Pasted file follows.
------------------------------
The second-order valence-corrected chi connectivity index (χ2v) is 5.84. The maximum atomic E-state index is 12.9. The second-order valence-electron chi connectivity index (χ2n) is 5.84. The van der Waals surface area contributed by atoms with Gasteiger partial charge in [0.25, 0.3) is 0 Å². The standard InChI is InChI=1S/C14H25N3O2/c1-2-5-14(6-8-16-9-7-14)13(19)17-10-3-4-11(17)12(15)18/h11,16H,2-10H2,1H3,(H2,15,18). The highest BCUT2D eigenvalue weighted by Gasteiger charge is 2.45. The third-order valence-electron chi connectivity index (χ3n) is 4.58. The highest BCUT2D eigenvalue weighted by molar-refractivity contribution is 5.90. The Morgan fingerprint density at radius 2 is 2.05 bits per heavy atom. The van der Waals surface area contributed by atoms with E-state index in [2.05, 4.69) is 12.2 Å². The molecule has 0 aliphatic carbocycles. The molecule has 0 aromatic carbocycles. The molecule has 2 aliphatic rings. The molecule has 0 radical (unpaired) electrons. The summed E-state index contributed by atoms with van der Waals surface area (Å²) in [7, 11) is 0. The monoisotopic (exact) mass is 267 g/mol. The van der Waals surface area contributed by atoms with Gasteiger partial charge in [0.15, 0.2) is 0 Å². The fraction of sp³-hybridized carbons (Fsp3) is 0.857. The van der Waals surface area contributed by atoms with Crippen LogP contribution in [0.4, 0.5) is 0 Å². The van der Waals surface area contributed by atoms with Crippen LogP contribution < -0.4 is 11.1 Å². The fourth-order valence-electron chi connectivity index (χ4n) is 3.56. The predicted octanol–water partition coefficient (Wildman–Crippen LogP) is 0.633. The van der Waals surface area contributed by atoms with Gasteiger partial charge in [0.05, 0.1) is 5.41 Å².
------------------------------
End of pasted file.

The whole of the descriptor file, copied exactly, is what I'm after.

The second-order valence-corrected chi connectivity index (χ2v) is 5.84. The maximum atomic E-state index is 12.9. The second-order valence-electron chi connectivity index (χ2n) is 5.84. The van der Waals surface area contributed by atoms with Gasteiger partial charge in [0.25, 0.3) is 0 Å². The standard InChI is InChI=1S/C14H25N3O2/c1-2-5-14(6-8-16-9-7-14)13(19)17-10-3-4-11(17)12(15)18/h11,16H,2-10H2,1H3,(H2,15,18). The highest BCUT2D eigenvalue weighted by Gasteiger charge is 2.45. The third-order valence-electron chi connectivity index (χ3n) is 4.58. The highest BCUT2D eigenvalue weighted by molar-refractivity contribution is 5.90. The Morgan fingerprint density at radius 2 is 2.05 bits per heavy atom. The van der Waals surface area contributed by atoms with E-state index in [2.05, 4.69) is 12.2 Å². The molecule has 0 aliphatic carbocycles. The molecule has 0 aromatic carbocycles. The molecule has 2 aliphatic rings. The molecule has 0 radical (unpaired) electrons. The summed E-state index contributed by atoms with van der Waals surface area (Å²) in [7, 11) is 0. The monoisotopic (exact) mass is 267 g/mol. The van der Waals surface area contributed by atoms with Gasteiger partial charge in [0.15, 0.2) is 0 Å². The fraction of sp³-hybridized carbons (Fsp3) is 0.857. The van der Waals surface area contributed by atoms with Crippen LogP contribution in [0.4, 0.5) is 0 Å². The van der Waals surface area contributed by atoms with Crippen LogP contribution < -0.4 is 11.1 Å². The fourth-order valence-electron chi connectivity index (χ4n) is 3.56. The predicted octanol–water partition coefficient (Wildman–Crippen LogP) is 0.633. The van der Waals surface area contributed by atoms with Gasteiger partial charge in [0.05, 0.1) is 5.41 Å².